If you’re struggling to find matches on dating apps, it may be because you’re setting your sights too high.
A study found the majority of online daters are seeking potential dates who are at least 25 per cent more attractive than themselves.
Daters focussing on people ‘out of their league’ may explain why a lot of messages on apps go unanswered, scientists said.
The tactic might not get you as many dates as those with realistic expectations – but the study did show one in five people who use it manage to get at least one reply.
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If you’re struggling to find matches on dating apps, it may be because you’re setting your sights too high. A study found the majority of online daters on apps such as Tinder are seeking potential dates who are around 25 per cent more attractive than themselves (stock)
Study coauthor Professor Elizabeth Bruch, a sociologist at the University of Michigan, said: ‘I think a common complaint when people use online dating websites is they feel like they never get any replies.
‘This can be dispiriting.
‘But even though the response rate is low our analysis shows 21 percent of people who engage in this aspirational behaviour do get replies from a mate who is ‘out of their league’ – so perseverance pays off.’
The dating app industry has gone through the roof with a global 26 million daily match-ups on Tinder alone.
Plenty of Fish has 90 million people on their register.
Now Professor Bruch and colleagues have developed a formula that shows the idea someone is ‘out of your league’ doesn’t put off online daters.
Researchers said daters focussing on people who are ‘out of their league’ may explain why a lot of messages on dating apps go unanswered. The tactic might not get you as many dates, but the study did show one in five people who use it manage to get a reply (stock)
In the first study of its kind hierarchies of desirability – or ‘leagues’ – were identified in in online dating networks in four major US cities.
To rate users’ attractiveness the researchers devised a ranking algorithm based on the number of messages a person receives and the desirability of the senders.
Co-author Professor Mark Newman said: ‘Rather than relying on guesses about what people find attractive, this approach allows us to define desirability in terms of who is receiving the most attention and from whom.’
The researchers applied the algorithm to users of a dating website based in New York, Boston, Chicago and Seattle.
Research showed that 21 per cent of people gunning to punch above their weight successfully got at least one reply from someone more attractive than themselves.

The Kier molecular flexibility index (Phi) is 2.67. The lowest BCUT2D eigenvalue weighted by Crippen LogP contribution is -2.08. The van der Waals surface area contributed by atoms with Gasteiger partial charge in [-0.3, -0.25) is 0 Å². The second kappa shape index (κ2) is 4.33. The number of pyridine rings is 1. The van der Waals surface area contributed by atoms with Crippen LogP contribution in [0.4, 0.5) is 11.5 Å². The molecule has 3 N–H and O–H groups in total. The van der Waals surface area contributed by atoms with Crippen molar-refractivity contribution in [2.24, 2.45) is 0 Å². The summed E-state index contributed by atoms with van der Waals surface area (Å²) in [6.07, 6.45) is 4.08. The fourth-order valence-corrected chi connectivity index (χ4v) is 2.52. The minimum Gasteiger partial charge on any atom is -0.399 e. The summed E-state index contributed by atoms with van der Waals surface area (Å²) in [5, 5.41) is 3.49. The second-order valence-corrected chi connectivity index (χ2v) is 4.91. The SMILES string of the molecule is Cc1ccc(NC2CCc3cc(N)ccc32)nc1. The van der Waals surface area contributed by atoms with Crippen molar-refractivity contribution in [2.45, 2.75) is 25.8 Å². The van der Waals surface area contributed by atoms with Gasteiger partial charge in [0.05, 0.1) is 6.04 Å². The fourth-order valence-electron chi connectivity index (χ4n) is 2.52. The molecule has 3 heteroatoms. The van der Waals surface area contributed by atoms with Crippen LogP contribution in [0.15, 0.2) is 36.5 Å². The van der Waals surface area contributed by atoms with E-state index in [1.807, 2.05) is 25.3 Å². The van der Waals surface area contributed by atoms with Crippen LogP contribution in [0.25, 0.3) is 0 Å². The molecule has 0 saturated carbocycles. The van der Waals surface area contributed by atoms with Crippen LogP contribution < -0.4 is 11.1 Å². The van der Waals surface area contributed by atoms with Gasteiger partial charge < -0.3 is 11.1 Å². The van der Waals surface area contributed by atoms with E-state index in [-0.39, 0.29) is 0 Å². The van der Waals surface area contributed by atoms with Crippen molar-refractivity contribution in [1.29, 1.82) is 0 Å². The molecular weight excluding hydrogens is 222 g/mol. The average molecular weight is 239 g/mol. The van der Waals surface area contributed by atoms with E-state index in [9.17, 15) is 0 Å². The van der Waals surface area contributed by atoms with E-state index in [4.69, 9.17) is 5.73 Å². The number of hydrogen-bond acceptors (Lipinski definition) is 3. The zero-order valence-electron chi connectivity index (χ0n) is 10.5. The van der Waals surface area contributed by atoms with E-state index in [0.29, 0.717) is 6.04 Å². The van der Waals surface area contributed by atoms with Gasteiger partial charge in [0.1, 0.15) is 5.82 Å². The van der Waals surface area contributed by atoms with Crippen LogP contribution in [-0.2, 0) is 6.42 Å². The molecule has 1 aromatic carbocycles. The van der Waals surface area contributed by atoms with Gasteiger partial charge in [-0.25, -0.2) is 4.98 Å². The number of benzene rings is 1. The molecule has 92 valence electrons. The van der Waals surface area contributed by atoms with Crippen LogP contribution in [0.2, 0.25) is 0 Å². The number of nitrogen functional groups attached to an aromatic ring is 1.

It revealed people behave strategically by altering the length and number of messages they send to people depending on how attractive they are – with longer messages saved for top matches.
HOW DID ONLINE DATING BECOME SO POPULAR?
The first ever incarnation of a dating app can be traced back to 1995 when Match.com was first launched.
The website allowed single people to upload a profile, a picture and chat to people online.
The app was intended to allow people looking for long-term relationships to meet.
eHarmony was developed in 2000 and two years later Ashley Madison, a site dedicated to infidelity and cheating, was first launched.
A plethora of other dating sites with a unique target demographic were set up in the next 10-15 years including: OKCupid (2004), Plenty of Fish (2006), Grindr (2009) and Happn (2013).
In 2012, Tinder was launched and was the first ‘swipe’ based dating platform.
After its initial launch it’s usage snowballed and by March 2014 there were one billion matches a day, worldwide.
In 2014, co-founder of Tinder, Whitney Wolfe Herd launched Bumble, a dating app that empowered women by only allowing females to send the first message.
The popularity of mobile dating apps such as Tinder, Badoo and more recently Bumble is attributable to a growing amount of younger users with a busy schedule.
In the 1990s, there was a stigma attached to online dating as it was considered a last-ditch and desperate attempt to find love.
This belief has dissipated and now around one third of marriages are between couples who met online.
A survey from 2014 found that 84 per cent of dating app users were using online dating services to look for a romantic relationship.
Twenty-four per cent stated that that they used online dating apps explicitly for sexual encounters.
The study also found sending longer messages to more desirable prospects may not be particularly helpful in online courtship.
In three of the cities longer messages did not appear to increase a person’s chances of receiving a reply.
The one exception was Seattle – where it did work.
Up to the age of 50, older men tended to have higher desirability scores than younger counterparts.
Women’s tended to decline the older they got – from 18 to 60.
But Professor Bruch said: ‘There can be a lot of difference in terms of who is desirable to whom.
‘Our scores reflect the overall desirability rankings given online dating site users’ diverse preferences.
‘There may be sub-markets in which people who would not necessarily score as high by our measures could still have an awesome and fulfilling dating life.’
This is also just the first – and perhaps shallowest – phase of courtship, she said.
Previous dating research has shown as people spend time together, their unique character traits become more important relative to other attributes.